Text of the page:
Day 2 Calamar, Colombia

Day 3 Santa Cruz de Mompox, Colombia

Day 4 Santa Cruz de Mompox, Colombia

Day 5 El Banco, Colombia

Day 6 Magangué, Colombia

Day 7 Barranquilla, Colombia

Day 8 Barranquilla, Colombia

Day 1 Cartagena, Colombia

Cartagena's magnificent city walls and fortresses, now a UNESCO World Heritage Site, enclose a well-restored historic center (the Cuidad Amurallada, or walled city) with plazas, churches, museums, and shops that have made it a lively coastal vacation spot for South Americans and others. New hotels and restaurants make the walled city a desirable place to stay, and the formerly down-at-the-heels Getsemaní neighborhood attracts those seeking a bohemian buzz. The historic center is a small section of Cartagena; many hotels are in the Bocagrande district, an elongated peninsula where high-rise hotels overlook a long, gray-sand beach.When it was founded in 1533 by Spanish conquistador Pedro de Heredia, Cartagena was the only port on the South American mainland. Gold and silver looted from indigenous peoples passed through here en route to Spain and attracted pirates, including Sir Francis Drake, who in 1586 torched 200 buildings. Cartagena's walls protected the city's riches as well as the New World's most important African slave market.

Day 2 Calamar, Colombia

Day 3 Santa Cruz de Mompox, Colombia

Day 4 Santa Cruz de Mompox, Colombia

Day 5 El Banco, Colombia

Day 6 Magangué, Colombia

Day 7 Barranquilla, Colombia

Day 8 Barranquilla, Colombia

Day 1 Cartagena, Colombia

Cartagena's magnificent city walls and fortresses, now a UNESCO World Heritage Site, enclose a well-restored historic center (the Cuidad Amurallada, or walled city) with plazas, churches, museums, and shops that have made it a lively coastal vacation spot for South Americans and others. New hotels and restaurants make the walled city a desirable place to stay, and the formerly down-at-the-heels Getsemaní neighborhood attracts those seeking a bohemian buzz. The historic center is a small section of Cartagena; many hotels are in the Bocagrande district, an elongated peninsula where high-rise hotels overlook a long, gray-sand beach.When it was founded in 1533 by Spanish conquistador Pedro de Heredia, Cartagena was the only port on the South American mainland. Gold and silver looted from indigenous peoples passed through here en route to Spain and attracted pirates, including Sir Francis Drake, who in 1586 torched 200 buildings. Cartagena's walls protected the city's riches as well as the New World's most important African slave market.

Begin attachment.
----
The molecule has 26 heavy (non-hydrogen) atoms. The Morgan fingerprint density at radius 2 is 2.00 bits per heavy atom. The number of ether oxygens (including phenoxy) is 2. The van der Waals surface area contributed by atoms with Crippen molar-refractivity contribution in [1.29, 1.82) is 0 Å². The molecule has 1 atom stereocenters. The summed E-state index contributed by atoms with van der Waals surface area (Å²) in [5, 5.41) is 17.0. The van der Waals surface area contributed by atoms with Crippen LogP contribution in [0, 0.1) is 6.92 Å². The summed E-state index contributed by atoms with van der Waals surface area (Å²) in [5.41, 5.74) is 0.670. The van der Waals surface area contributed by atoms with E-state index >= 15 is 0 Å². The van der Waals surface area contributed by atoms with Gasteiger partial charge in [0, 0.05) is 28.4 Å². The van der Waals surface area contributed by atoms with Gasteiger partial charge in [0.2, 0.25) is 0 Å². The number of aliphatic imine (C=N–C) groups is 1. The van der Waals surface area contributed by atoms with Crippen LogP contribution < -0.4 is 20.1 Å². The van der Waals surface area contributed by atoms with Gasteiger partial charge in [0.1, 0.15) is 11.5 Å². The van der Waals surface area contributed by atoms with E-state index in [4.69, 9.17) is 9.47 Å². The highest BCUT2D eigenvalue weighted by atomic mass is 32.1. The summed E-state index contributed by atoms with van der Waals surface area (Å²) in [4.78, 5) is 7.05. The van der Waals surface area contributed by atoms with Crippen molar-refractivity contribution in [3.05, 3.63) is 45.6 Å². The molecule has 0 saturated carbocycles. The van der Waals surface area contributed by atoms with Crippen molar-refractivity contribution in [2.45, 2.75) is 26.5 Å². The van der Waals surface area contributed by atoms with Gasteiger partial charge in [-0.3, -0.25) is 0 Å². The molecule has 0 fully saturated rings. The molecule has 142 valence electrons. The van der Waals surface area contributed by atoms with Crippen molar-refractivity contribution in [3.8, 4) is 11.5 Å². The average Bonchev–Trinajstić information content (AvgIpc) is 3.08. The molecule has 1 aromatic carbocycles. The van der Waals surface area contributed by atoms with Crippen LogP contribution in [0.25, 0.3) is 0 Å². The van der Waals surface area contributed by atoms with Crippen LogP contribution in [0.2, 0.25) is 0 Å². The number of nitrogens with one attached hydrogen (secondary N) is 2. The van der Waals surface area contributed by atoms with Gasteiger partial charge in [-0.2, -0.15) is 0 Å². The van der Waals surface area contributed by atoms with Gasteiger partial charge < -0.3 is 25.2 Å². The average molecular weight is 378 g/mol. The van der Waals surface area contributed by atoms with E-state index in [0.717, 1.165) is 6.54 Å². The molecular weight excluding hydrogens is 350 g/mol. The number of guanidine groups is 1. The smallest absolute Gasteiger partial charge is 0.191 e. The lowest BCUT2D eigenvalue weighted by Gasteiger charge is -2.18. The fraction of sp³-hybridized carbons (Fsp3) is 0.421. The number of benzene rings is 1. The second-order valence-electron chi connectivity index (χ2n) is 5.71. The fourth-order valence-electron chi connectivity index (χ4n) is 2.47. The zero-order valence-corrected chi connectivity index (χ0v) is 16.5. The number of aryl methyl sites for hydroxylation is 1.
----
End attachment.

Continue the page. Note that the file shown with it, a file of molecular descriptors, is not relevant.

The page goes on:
Day 2 Calamar, Colombia

Day 3 Santa Cruz de Mompox, Colombia

Day 4 Santa Cruz de Mompox, Colombia

Day 5 El Banco, Colombia

Day 6 Magangué, Colombia

Day 7 Barranquilla, Colombia

Day 8 Barranquilla, Colombia

Day 1 Cartagena, Colombia

Cartagena's magnificent city walls and fortresses, now a UNESCO World Heritage Site, enclose a well-restored historic center (the Cuidad Amurallada, or walled city) with plazas, churches, museums, and shops that have made it a lively coastal vacation spot for South Americans and others. New hotels and restaurants make the walled city a desirable place to stay, and the formerly down-at-the-heels Getsemaní neighborhood attracts those seeking a bohemian buzz. The historic center is a small section of Cartagena; many hotels are in the Bocagrande district, an elongated peninsula where high-rise hotels overlook a long, gray-sand beach.When it was founded in 1533 by Spanish conquistador Pedro de Heredia, Cartagena was the only port on the South American mainland. Gold and silver looted from indigenous peoples passed through here en route to Spain and attracted pirates, including Sir Francis Drake, who in 1586 torched 200 buildings. Cartagena's walls protected the city's riches as well as the New World's most important African slave market.